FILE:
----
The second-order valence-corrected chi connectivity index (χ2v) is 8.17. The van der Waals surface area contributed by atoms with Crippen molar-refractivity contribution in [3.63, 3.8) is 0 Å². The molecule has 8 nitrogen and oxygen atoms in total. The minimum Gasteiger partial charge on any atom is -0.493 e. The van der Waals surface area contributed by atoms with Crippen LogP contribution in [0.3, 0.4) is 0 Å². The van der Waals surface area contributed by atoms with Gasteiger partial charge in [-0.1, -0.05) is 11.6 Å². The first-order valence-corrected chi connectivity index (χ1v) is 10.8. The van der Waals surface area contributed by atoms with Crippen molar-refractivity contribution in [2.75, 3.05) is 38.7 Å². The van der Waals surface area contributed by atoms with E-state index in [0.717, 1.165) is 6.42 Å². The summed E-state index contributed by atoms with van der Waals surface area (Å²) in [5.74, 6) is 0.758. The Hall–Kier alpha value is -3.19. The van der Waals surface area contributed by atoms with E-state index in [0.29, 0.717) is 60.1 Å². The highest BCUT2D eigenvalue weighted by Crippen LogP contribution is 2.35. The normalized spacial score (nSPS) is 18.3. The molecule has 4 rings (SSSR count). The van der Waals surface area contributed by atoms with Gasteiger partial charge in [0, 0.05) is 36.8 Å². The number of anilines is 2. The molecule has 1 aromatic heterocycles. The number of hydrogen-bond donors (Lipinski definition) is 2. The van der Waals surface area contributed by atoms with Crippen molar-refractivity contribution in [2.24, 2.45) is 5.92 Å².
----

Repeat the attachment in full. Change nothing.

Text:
The second-order valence-corrected chi connectivity index (χ2v) is 8.17. The van der Waals surface area contributed by atoms with Crippen molar-refractivity contribution in [3.63, 3.8) is 0 Å². The molecule has 8 nitrogen and oxygen atoms in total. The minimum Gasteiger partial charge on any atom is -0.493 e. The van der Waals surface area contributed by atoms with Crippen LogP contribution in [0.3, 0.4) is 0 Å². The van der Waals surface area contributed by atoms with Gasteiger partial charge in [-0.1, -0.05) is 11.6 Å². The first-order valence-corrected chi connectivity index (χ1v) is 10.8. The van der Waals surface area contributed by atoms with Crippen molar-refractivity contribution in [2.75, 3.05) is 38.7 Å². The van der Waals surface area contributed by atoms with E-state index in [0.717, 1.165) is 6.42 Å². The summed E-state index contributed by atoms with van der Waals surface area (Å²) in [5.74, 6) is 0.758. The Hall–Kier alpha value is -3.19. The van der Waals surface area contributed by atoms with E-state index in [0.29, 0.717) is 60.1 Å². The highest BCUT2D eigenvalue weighted by Crippen LogP contribution is 2.35. The normalized spacial score (nSPS) is 18.3. The molecule has 4 rings (SSSR count). The van der Waals surface area contributed by atoms with Gasteiger partial charge in [0, 0.05) is 36.8 Å². The number of anilines is 2. The molecule has 1 aromatic heterocycles. The number of hydrogen-bond donors (Lipinski definition) is 2. The van der Waals surface area contributed by atoms with Crippen molar-refractivity contribution in [2.24, 2.45) is 5.92 Å².